Skip to Content
Global News Select

Economy Week Ahead: Inflation, Retail Sales, Industrial Production

By WSJ Staff 

Inflation is in focus with this week's round of economic data.

Tuesday

China's factory-gate prices are expected to surge in April. Economists polled by The Wall Street Journal are forecasting a rise in the producer-price index of 6.5% from a year earlier, in part because of a low base for comparison -- prices sank in April 2020 amid the coronavirus pandemic -- but also due to rapidly climbing costs for metals, oil and other materials. The country's consumer-price index is expected to climb for the second consecutive month.

Wednesday

The U.K. economy likely contracted in the first quarter after the government in December responded to rising Covid-19 cases with fresh restrictions on social and economic activity. But a strong vaccination campaign and steady reopening of the economy suggest the downturn was short lived. Economists expect growth to return in the second quarter and the Bank of England is forecasting U.K. gross domestic product will grow by 7.25% in 2021.

U.S. consumer prices in April are expected to post their largest annual increase in nearly a decade. Costs are rising for goods and services in high demand and short supply, but the figures will also be amplified by the comparison to prices from a year earlier -- when the economy was in a pandemic-induced tailspin. Federal Reserve officials are forecasting only temporary inflation pressures, though not all economists agree with the Fed's benign outlook.

Friday

U.S. consumer spending jumped in March as federal-stimulus checks sent household incomes soaring. Economists are forecasting more gains in April, albeit at a slower pace than the previous month. Retail sales -- a measure of purchases at stores, at restaurants and online -- will likely be helped along as Covid-19 related restrictions are relaxed, vaccination campaigns advance and the broader economy expands.

U.S. industrial production -- a measure of factory, mining and utility output -- is expected to advance in April as factories look to keep up with strong demand for autos, appliances and other goods. Supply-chain disruptions, rising raw-material costs, semiconductor shortages and transportation bottlenecks have been the biggest obstacles for manufacturers in recent months.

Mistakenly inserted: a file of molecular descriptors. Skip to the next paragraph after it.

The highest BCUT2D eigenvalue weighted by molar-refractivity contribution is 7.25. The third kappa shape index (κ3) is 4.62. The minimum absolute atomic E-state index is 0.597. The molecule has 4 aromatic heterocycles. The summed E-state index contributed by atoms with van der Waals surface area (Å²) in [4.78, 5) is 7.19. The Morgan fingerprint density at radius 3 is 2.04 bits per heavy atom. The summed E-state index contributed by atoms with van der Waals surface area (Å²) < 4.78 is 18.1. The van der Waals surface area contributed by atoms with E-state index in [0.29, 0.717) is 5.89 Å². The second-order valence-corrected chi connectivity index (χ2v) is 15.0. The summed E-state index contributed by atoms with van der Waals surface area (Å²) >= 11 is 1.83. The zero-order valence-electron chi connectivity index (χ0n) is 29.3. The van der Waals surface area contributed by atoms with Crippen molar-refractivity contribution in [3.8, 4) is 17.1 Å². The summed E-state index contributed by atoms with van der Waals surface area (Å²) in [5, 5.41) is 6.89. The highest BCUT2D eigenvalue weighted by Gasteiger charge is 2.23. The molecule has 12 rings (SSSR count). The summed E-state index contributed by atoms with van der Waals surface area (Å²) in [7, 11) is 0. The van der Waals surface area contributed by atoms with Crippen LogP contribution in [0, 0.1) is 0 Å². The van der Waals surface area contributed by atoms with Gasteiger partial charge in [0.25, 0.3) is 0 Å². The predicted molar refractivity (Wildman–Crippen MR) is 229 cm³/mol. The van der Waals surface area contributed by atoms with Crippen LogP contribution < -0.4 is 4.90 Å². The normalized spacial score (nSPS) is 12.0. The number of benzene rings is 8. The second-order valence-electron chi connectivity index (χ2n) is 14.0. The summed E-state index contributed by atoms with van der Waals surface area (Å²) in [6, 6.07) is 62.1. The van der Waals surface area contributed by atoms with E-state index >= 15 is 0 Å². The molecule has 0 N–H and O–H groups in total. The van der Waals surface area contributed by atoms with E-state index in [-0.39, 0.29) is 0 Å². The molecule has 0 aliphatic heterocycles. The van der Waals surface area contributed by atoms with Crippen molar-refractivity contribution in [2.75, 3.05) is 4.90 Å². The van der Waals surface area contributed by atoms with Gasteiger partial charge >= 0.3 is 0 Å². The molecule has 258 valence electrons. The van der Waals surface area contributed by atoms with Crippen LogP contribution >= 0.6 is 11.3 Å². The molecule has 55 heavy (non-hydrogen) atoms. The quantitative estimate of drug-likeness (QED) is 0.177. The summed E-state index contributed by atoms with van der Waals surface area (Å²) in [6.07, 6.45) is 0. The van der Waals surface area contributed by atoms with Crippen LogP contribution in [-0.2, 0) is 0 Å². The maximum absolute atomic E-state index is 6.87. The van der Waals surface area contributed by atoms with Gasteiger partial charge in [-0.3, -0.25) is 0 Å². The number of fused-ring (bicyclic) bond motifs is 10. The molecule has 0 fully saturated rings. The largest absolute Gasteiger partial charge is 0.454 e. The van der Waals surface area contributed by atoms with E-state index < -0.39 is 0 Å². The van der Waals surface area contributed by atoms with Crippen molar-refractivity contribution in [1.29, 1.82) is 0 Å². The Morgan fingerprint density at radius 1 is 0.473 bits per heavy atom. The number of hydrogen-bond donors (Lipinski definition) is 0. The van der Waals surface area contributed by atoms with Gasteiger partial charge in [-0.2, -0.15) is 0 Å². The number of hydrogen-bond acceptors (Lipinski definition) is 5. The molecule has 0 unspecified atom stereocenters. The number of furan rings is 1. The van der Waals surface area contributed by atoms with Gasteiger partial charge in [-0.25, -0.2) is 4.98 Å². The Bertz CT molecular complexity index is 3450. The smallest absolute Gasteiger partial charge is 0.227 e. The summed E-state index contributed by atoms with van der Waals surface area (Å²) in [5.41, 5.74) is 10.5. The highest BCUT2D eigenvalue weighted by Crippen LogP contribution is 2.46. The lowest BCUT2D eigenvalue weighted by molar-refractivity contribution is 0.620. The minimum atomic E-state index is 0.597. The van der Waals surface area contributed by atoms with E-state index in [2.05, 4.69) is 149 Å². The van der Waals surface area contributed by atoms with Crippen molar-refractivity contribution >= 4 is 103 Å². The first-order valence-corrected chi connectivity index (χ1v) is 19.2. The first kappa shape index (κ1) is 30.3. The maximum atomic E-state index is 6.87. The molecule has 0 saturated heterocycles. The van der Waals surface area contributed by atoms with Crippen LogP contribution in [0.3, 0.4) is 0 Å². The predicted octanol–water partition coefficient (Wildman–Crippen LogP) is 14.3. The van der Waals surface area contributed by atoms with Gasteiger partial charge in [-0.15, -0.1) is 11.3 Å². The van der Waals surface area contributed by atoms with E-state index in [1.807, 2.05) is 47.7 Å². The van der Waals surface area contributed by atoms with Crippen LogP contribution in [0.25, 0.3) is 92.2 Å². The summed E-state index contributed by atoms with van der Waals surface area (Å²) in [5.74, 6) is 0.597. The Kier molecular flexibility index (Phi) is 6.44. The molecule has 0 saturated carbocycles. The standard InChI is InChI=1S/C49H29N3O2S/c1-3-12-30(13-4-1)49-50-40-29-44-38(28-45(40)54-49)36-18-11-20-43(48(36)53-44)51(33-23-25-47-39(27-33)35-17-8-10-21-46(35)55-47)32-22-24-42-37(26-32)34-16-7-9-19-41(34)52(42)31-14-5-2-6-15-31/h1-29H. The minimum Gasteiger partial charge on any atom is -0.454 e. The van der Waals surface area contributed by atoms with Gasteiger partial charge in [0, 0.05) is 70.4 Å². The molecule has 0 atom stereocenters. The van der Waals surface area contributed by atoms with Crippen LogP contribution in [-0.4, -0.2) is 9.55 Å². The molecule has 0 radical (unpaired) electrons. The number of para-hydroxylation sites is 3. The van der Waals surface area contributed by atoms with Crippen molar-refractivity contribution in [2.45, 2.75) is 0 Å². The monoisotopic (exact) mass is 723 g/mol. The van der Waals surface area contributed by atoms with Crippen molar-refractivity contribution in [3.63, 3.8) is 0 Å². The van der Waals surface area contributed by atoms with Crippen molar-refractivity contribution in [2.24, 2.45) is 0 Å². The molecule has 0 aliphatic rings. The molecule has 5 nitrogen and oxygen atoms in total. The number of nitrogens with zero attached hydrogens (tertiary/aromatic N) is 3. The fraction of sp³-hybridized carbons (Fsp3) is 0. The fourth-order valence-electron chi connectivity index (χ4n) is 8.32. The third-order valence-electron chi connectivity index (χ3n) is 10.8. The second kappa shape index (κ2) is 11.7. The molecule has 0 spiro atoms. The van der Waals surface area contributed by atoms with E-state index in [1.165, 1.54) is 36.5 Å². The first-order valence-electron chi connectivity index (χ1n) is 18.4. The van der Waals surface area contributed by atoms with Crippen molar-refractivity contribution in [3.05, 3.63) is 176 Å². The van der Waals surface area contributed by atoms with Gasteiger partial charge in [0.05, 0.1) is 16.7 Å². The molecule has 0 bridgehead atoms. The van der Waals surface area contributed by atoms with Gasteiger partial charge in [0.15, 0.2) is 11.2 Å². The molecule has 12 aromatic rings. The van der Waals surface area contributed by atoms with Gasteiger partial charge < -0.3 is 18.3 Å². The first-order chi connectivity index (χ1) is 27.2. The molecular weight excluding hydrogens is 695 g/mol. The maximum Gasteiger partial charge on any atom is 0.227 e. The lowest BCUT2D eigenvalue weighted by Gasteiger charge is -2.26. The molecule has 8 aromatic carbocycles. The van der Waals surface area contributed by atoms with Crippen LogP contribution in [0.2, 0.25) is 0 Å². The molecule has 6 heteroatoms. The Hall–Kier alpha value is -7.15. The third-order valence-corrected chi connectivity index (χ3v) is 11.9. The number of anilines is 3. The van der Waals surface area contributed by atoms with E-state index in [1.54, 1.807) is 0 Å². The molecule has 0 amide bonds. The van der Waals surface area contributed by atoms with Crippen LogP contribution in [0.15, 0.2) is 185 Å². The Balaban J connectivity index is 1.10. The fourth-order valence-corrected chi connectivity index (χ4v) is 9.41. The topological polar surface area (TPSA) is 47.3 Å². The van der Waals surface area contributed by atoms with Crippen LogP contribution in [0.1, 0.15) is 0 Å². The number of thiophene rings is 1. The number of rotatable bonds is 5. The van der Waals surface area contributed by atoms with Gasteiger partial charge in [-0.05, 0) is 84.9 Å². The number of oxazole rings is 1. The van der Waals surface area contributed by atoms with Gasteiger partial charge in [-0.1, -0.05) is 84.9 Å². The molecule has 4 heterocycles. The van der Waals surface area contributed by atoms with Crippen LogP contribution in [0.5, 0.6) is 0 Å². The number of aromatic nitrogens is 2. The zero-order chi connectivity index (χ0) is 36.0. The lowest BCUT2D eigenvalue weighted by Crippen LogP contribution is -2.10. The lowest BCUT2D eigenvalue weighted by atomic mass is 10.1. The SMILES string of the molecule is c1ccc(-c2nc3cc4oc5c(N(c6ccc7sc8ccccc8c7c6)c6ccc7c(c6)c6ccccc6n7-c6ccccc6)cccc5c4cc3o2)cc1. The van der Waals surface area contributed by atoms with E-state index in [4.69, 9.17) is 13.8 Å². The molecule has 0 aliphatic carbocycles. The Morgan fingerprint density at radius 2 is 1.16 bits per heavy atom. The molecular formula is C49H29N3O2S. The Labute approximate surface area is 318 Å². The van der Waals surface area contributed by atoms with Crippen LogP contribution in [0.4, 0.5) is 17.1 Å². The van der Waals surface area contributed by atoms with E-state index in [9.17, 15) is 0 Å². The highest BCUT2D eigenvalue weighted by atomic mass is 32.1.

(END) Dow Jones Newswires

May 09, 2021 15:14 ET (19:14 GMT)

Copyright (c) 2021 Dow Jones & Company, Inc.

Transparency is how we protect the integrity of our work and keep empowering investors to achieve their goals and dreams. And we have unwavering standards for how we keep that integrity intact, from our research and data to our policies on content and your personal data.

We’d like to share more about how we work and what drives our day-to-day business.

We sell different types of products and services to both investment professionals and individual investors. These products and services are usually sold through license agreements or subscriptions. Our investment management business generates asset-based fees, which are calculated as a percentage of assets under management. We also sell both admissions and sponsorship packages for our investment conferences and advertising on our websites and newsletters.

How we use your information depends on the product and service that you use and your relationship with us. We may use it to:

  • Verify your identity, personalize the content you receive, or create and administer your account.
  • Provide specific products and services to you, such as portfolio management or data aggregation.
  • Develop and improve features of our offerings.
  • Gear advertisements and other marketing efforts towards your interests.

To learn more about how we handle and protect your data, visit our privacy center.

Maintaining independence and editorial freedom is essential to our mission of empowering investor success. We provide a platform for our authors to report on investments fairly, accurately, and from the investor’s point of view. We also respect individual opinions––they represent the unvarnished thinking of our people and exacting analysis of our research processes. Our authors can publish views that we may or may not agree with, but they show their work, distinguish facts from opinions, and make sure their analysis is clear and in no way misleading or deceptive.

To further protect the integrity of our editorial content, we keep a strict separation between our sales teams and authors to remove any pressure or influence on our analyses and research.

Read our editorial policy to learn more about our process.